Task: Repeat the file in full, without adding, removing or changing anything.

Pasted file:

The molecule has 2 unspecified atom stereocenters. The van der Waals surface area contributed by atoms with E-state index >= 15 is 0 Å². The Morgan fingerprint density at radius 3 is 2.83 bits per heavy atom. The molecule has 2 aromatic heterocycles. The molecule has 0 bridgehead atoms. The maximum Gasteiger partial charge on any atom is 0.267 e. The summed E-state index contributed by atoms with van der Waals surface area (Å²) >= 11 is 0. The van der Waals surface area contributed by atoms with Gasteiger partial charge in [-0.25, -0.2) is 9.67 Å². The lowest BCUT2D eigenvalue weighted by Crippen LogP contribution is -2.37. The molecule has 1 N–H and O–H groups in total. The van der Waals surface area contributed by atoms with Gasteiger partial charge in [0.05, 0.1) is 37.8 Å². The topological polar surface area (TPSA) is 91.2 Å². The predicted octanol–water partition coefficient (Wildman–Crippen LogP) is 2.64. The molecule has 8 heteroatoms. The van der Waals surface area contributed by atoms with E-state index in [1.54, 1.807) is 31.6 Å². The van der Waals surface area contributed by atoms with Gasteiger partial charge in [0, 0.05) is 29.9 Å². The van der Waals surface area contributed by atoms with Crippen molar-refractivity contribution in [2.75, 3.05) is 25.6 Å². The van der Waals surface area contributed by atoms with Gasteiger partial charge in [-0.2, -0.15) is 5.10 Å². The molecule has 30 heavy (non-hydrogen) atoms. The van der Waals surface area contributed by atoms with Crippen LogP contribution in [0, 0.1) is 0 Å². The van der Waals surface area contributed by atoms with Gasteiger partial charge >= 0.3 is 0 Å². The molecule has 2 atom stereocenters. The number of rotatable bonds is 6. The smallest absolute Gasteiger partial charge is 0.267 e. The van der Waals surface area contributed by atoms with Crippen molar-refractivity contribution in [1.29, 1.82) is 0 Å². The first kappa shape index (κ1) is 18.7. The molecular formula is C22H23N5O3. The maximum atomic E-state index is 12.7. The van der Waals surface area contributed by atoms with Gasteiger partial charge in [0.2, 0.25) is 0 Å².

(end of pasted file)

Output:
The molecule has 2 unspecified atom stereocenters. The van der Waals surface area contributed by atoms with E-state index >= 15 is 0 Å². The Morgan fingerprint density at radius 3 is 2.83 bits per heavy atom. The molecule has 2 aromatic heterocycles. The molecule has 0 bridgehead atoms. The maximum Gasteiger partial charge on any atom is 0.267 e. The summed E-state index contributed by atoms with van der Waals surface area (Å²) >= 11 is 0. The van der Waals surface area contributed by atoms with Gasteiger partial charge in [-0.25, -0.2) is 9.67 Å². The lowest BCUT2D eigenvalue weighted by Crippen LogP contribution is -2.37. The molecule has 1 N–H and O–H groups in total. The van der Waals surface area contributed by atoms with Gasteiger partial charge in [0.05, 0.1) is 37.8 Å². The topological polar surface area (TPSA) is 91.2 Å². The predicted octanol–water partition coefficient (Wildman–Crippen LogP) is 2.64. The molecule has 8 heteroatoms. The van der Waals surface area contributed by atoms with E-state index in [1.54, 1.807) is 31.6 Å². The van der Waals surface area contributed by atoms with Gasteiger partial charge in [0, 0.05) is 29.9 Å². The van der Waals surface area contributed by atoms with Crippen molar-refractivity contribution in [2.75, 3.05) is 25.6 Å². The van der Waals surface area contributed by atoms with Gasteiger partial charge in [-0.2, -0.15) is 5.10 Å². The molecule has 30 heavy (non-hydrogen) atoms. The van der Waals surface area contributed by atoms with Crippen LogP contribution in [0, 0.1) is 0 Å². The van der Waals surface area contributed by atoms with Gasteiger partial charge >= 0.3 is 0 Å². The molecule has 2 atom stereocenters. The number of rotatable bonds is 6. The smallest absolute Gasteiger partial charge is 0.267 e. The van der Waals surface area contributed by atoms with Crippen molar-refractivity contribution in [1.29, 1.82) is 0 Å². The first kappa shape index (κ1) is 18.7. The molecular formula is C22H23N5O3. The maximum atomic E-state index is 12.7. The van der Waals surface area contributed by atoms with Gasteiger partial charge in [0.2, 0.25) is 0 Å².